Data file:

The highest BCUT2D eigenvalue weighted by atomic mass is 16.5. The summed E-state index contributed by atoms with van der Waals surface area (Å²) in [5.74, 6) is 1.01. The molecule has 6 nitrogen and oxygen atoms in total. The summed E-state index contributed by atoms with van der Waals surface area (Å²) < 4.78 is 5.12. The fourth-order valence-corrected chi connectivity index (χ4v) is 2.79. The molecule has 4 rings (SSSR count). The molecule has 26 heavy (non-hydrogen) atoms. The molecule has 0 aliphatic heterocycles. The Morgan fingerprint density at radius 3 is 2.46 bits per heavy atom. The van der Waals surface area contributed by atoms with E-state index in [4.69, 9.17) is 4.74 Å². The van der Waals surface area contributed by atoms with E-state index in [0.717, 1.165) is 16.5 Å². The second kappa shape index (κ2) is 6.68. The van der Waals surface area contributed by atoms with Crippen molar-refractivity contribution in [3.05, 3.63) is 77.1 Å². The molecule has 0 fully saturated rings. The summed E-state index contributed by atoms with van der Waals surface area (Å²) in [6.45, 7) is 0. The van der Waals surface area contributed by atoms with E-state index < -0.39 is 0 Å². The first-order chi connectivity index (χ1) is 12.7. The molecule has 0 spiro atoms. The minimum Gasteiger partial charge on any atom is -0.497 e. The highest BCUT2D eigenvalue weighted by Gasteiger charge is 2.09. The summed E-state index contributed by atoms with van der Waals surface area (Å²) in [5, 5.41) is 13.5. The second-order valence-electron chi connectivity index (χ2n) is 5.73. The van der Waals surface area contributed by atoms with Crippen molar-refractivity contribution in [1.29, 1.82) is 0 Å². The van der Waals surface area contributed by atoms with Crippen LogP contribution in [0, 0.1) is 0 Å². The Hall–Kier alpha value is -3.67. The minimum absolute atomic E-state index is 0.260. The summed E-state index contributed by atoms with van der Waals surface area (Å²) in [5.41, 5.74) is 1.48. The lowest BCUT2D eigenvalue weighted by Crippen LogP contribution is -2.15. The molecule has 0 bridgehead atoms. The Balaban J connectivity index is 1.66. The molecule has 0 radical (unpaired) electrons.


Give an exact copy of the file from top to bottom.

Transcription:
The highest BCUT2D eigenvalue weighted by atomic mass is 16.5. The summed E-state index contributed by atoms with van der Waals surface area (Å²) in [5.74, 6) is 1.01. The molecule has 6 nitrogen and oxygen atoms in total. The summed E-state index contributed by atoms with van der Waals surface area (Å²) < 4.78 is 5.12. The fourth-order valence-corrected chi connectivity index (χ4v) is 2.79. The molecule has 4 rings (SSSR count). The molecule has 26 heavy (non-hydrogen) atoms. The molecule has 0 aliphatic heterocycles. The Morgan fingerprint density at radius 3 is 2.46 bits per heavy atom. The van der Waals surface area contributed by atoms with E-state index in [4.69, 9.17) is 4.74 Å². The van der Waals surface area contributed by atoms with E-state index in [0.717, 1.165) is 16.5 Å². The second kappa shape index (κ2) is 6.68. The van der Waals surface area contributed by atoms with Crippen molar-refractivity contribution in [3.05, 3.63) is 77.1 Å². The molecule has 0 fully saturated rings. The summed E-state index contributed by atoms with van der Waals surface area (Å²) in [6.45, 7) is 0. The van der Waals surface area contributed by atoms with E-state index < -0.39 is 0 Å². The first-order chi connectivity index (χ1) is 12.7. The molecule has 0 spiro atoms. The minimum Gasteiger partial charge on any atom is -0.497 e. The highest BCUT2D eigenvalue weighted by Gasteiger charge is 2.09. The summed E-state index contributed by atoms with van der Waals surface area (Å²) in [5, 5.41) is 13.5. The second-order valence-electron chi connectivity index (χ2n) is 5.73. The van der Waals surface area contributed by atoms with Crippen molar-refractivity contribution in [1.29, 1.82) is 0 Å². The van der Waals surface area contributed by atoms with Crippen LogP contribution in [0, 0.1) is 0 Å². The Hall–Kier alpha value is -3.67. The minimum absolute atomic E-state index is 0.260. The summed E-state index contributed by atoms with van der Waals surface area (Å²) in [5.41, 5.74) is 1.48. The lowest BCUT2D eigenvalue weighted by Crippen LogP contribution is -2.15. The molecule has 0 bridgehead atoms. The Balaban J connectivity index is 1.66. The molecule has 0 radical (unpaired) electrons.